Sep 12, 2017, 4:49 PM ET

Tesla's semiautonomous system contributed to fatal crash: Feds


Federal investigators announced Tuesday that the design of Tesla's semiautonomous driving system allowed the driver of a Tesla Model S in a fatal 2016 crash with a semi-truck to rely too heavily on the car's automation.

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"Tesla allowed the driver to use the system outside of the environment for which it was designed," said National Transportation Safety Board Chairman Robert Sumwalt. "The system gave far too much leeway to the driver to divert his attention."

The board's report declares the primary probable cause of the collision as the truck driver's failure to yield, as well as the Tesla driver's overreliance on his car's automation — or Autopilot, as Tesla calls the system. Tesla's system design was declared a contributing factor.

In May 2016, Joshua Brown was driving his Tesla on a Florida highway when the vehicle collided with the side of a truck making a left turn from an oncoming lane. Investigators said they do not know if the truck driver saw the approaching car, because the driver refused requests to be interviewed. Brown was killed in the crash.

An NTSB analysis of a toxicology test found the truck driver used marijuana before the crash, but NTSB investigators could not conclude his level of impairment, if any.

The NTSB said Green's vehicle performed as designed but could be improved to deter drivers from diverting their attention from the road.

"While automation in highway transportation has the potential to save tens of thousands of lives, until that potential is fully realized, people still need to safely drive their vehicles," Sumwalt said.

Tesla made updates to its Autopilot design after the crash, warning drivers earlier after they remove their hands from the steering wheel.

A Tesla spokesperson provided a statement to ABC News that read, "We appreciate the NTSB's analysis of last year's tragic accident, and we will evaluate their recommendations as we continue to evolve our technology. We will also continue to be extremely clear with current and potential customers that Autopilot is not a fully self-driving technology and drivers need to remain attentive at all times."

According to The Associated Press, members of Brown's family said on Monday that they do not blame the car or the Autopilot system for his death.

A National Highway Traffic Safety Administration report on the crash can be found here. The NTSB has yet not published its full report; a synopsis of it can be found here.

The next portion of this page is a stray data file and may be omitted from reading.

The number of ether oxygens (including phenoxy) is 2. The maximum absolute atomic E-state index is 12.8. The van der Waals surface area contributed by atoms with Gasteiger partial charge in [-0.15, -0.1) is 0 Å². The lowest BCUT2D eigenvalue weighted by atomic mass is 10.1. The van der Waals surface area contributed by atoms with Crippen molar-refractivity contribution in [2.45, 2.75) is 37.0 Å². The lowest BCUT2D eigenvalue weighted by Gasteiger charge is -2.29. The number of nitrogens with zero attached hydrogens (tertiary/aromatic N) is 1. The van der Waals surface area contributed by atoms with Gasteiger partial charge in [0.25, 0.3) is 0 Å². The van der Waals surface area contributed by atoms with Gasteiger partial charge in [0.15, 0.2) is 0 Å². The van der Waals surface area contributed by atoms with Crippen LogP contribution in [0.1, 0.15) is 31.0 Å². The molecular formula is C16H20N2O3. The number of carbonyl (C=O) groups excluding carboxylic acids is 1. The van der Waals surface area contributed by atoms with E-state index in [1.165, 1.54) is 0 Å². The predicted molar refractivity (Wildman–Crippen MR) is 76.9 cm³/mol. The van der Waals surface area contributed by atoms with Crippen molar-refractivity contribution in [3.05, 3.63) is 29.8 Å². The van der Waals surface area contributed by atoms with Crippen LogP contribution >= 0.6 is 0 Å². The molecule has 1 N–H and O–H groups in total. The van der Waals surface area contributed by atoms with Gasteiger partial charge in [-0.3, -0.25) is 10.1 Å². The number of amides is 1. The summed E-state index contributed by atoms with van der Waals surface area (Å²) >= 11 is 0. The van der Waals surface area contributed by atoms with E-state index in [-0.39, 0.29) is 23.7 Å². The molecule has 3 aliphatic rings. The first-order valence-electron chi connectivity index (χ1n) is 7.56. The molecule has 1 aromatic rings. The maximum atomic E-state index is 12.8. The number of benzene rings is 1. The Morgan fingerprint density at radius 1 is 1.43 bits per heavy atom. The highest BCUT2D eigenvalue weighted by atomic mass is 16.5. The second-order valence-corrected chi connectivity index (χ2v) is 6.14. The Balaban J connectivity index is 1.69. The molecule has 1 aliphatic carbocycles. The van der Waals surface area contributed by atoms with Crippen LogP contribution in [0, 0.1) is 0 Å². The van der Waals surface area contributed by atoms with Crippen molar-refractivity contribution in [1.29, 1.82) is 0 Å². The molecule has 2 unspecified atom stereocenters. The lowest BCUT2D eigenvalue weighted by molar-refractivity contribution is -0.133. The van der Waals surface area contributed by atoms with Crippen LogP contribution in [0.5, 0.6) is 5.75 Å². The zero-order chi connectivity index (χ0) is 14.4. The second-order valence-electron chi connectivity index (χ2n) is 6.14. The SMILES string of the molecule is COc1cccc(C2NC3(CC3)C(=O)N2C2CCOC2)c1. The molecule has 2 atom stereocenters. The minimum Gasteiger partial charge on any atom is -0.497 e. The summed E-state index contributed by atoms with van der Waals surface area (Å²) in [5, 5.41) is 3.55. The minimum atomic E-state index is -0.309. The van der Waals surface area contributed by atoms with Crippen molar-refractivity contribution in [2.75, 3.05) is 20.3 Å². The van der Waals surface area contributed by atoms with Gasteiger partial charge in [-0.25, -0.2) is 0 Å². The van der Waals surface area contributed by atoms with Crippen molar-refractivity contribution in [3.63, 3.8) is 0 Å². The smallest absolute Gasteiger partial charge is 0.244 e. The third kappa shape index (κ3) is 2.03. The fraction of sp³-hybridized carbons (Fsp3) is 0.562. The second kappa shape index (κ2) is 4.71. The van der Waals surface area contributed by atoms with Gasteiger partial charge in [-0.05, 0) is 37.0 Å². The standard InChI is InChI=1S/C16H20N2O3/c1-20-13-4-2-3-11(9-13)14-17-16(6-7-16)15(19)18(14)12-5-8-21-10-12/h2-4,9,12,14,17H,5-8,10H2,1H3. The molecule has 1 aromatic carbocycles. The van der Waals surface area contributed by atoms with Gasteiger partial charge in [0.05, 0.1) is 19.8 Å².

News - Tesla's semiautonomous system contributed to fatal crash: Feds

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  • JuPMod

    Gee, Brown and others are stupid to think these auto systems will prevent crashes, etc. Not always the case. Letting your eyes off the road just for few seconds can be fatal. Given he took his hands off the wheel and likely was not paying attention, Brown is at fault for his own death here. Even if my car have such an 'autopilot', I will not ever take my hands off the wheel and my eyes off the road. You never know what may happen.

  • Tyler U

    "The NTSB said Green's vehicle performed as designed but could be improved to deter drivers from diverting their attention from the road."

    @ABC Who is Green?

  • Randy Rjjd

    those who wish to have self driving cars should take public transportation and leave driving to the skilled. the roadways would be safer and less congested.

    the truth is too many people view driving as a right not a privilege. in my opinion everyone should have to take a skills test every 4 years to prove you should be allowed to drive.

  • j penske

    I will never have a self-driving car. I know there's a lot of incompetent idiots out there, especially in the town where I live, but I know my own skills and trust them way more than the decisions a self-driving car would take.

  • dharper08

    This technology isn't perfect and faces a long time of improvement. In the meantime many people will die as the technology is continuously improved (I may even be one of them as I have a Tesla Model 3 on order and intend to get the autopilot option). However, this technology has the potential to ultimately save a lot of human lives. Those developing and deploying this technology are at risk given our litigious society but without their efforts this potential life-saving capability may never exist. A hundred years ago flight was a new technology and a lot of people died during its development and improvement. Given that it was allowed to develop, today we enjoy one of the safest and fastest forms of travel as a result. It is important for those using this new technology to recognize the fact that, regardless of the ultimate promise of autonomous vehicles, for the foreseeable future the human driver will be completely responsible for the operation of the vehicle, just as is the captain of any seagoing vessel.

  • snake

    Gotta go with the Tesla autonomous system over the stoned truck driver every time.

  • Sheila Moore

    So people with regular cars take their hands off the wheel and check their cell phones, and it's their fault. Give them self-driving technology, and they take their hands off the wheel and check their cell phones, it's the car's fault . I have an idea. When a person is warned about their behavior, the radio should play full blast even if they are on a call. That would do it. It would work for people leaving babies in their car as well.

  • Cherious

    Autopilot is already much safer on the road than all those zooming by maniacs you see every day. Unfortunately it's those aggressive drivers who will be the last to surrender their "hands-on" adrenalin rush causing experience to the technology.